Sunday, May 09, 2010

Scarcity (2) - Choices

Scarcity requires choice. Whenever, we want more of something, we have to choose to have less of something else. If I decide I want to earn more money, then I am choosing to have less leisure. Since I am finite, I cannot choose to do more work and have more leisure at the same time. The book of Proverbs reminds us of this truth.

A little sleep, a little slumber,
a little folding of the hands to rest-
and poverty will come on you like a bandit
and scarcity like an armed man (Prov 6:10-12).
This verse must be really important, because it is repeated word-for word in Proverbs 24:33-34. Scarcity is used here in a different sense, as a synonym for poverty, but the verse is a clear statement that we face a choice between leisure and poverty. Likewise, if I want to spend more time preaching the gospel, I will have to spend less time at work or relaxing.

Most of our choices we face involve a cost. The cost is whatever we have to give up, when we choose to do something else. If I choose to buy a television, then I will have to postpone buying a new laptop. That is the cost of my choice. Even giving has a cost. If I give money to the poor, I cannot use it to buy groceries.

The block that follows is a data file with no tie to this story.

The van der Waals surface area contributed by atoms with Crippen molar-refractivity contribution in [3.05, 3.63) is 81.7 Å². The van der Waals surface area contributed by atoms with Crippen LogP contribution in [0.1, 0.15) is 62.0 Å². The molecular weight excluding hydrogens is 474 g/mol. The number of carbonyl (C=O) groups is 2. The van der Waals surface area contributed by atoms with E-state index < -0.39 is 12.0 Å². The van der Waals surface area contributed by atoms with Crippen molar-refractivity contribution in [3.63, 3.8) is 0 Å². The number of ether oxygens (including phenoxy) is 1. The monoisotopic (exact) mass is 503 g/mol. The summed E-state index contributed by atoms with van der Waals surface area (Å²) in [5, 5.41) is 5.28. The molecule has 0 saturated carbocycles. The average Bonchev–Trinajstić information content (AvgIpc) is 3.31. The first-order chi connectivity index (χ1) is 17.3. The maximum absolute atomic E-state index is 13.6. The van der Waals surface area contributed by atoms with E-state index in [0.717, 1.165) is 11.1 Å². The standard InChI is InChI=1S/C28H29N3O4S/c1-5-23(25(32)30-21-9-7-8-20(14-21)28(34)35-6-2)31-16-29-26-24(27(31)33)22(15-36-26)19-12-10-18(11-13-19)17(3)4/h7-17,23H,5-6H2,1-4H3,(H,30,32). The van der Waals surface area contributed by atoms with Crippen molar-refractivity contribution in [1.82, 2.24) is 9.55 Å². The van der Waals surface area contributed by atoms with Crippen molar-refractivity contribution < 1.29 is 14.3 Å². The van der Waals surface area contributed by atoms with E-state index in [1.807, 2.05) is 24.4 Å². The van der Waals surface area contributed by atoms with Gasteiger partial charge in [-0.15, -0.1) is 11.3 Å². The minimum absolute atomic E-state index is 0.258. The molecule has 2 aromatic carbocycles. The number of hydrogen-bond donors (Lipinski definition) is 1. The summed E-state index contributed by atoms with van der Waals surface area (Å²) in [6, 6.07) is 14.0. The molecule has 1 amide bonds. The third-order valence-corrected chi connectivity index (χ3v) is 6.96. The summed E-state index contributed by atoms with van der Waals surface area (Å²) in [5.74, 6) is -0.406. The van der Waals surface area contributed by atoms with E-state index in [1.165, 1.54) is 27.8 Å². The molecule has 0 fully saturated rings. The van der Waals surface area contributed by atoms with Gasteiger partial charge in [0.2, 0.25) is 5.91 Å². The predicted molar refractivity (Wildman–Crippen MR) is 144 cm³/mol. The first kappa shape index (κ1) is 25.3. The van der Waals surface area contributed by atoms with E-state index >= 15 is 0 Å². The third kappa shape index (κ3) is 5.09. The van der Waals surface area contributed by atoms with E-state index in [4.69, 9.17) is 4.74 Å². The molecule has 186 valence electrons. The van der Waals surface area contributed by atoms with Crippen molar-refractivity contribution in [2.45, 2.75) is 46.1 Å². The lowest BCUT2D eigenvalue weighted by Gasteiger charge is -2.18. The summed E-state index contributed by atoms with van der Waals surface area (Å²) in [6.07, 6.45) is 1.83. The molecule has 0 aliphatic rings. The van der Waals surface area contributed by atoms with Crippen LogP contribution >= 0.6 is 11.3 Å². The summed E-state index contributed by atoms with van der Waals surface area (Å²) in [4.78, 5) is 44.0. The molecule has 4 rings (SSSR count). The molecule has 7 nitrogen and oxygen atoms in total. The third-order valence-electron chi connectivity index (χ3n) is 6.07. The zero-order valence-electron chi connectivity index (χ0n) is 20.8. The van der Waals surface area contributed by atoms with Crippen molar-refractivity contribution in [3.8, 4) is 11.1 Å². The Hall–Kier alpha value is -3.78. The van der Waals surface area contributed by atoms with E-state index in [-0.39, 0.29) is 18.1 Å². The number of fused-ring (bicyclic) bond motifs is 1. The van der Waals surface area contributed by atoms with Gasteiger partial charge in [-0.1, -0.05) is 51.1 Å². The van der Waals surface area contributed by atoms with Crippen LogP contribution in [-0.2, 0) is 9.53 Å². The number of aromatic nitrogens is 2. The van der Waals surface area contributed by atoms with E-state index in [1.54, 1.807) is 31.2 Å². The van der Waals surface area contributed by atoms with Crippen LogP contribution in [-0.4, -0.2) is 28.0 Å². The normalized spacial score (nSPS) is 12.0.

In a money economy, choice at a personal level takes four forms.
  1. I have to make the choice between work and leisure. This choice determines my income. The cost of my income is the energy I expend at work and the loss of leisure time.

  2. I have to allocate my income between consumption and saving. The cost of increased consumption is a reduction in savings, which may close out some future options.

  3. I have to decide how much of my income, I will give away to others. The cost of giving is the consumption that I will have to forgo.

  4. I have to allocate my expenditure on consumption between a multitude of goods and services that are available for purchase.

We are constantly making and revisiting these types of choice. Economic is really a study of how people make choices. The economist attempts to understand how people weigh up the cost of the choices they must make and how they allocate their time and energy between the infinite number of choices that everyone faces.

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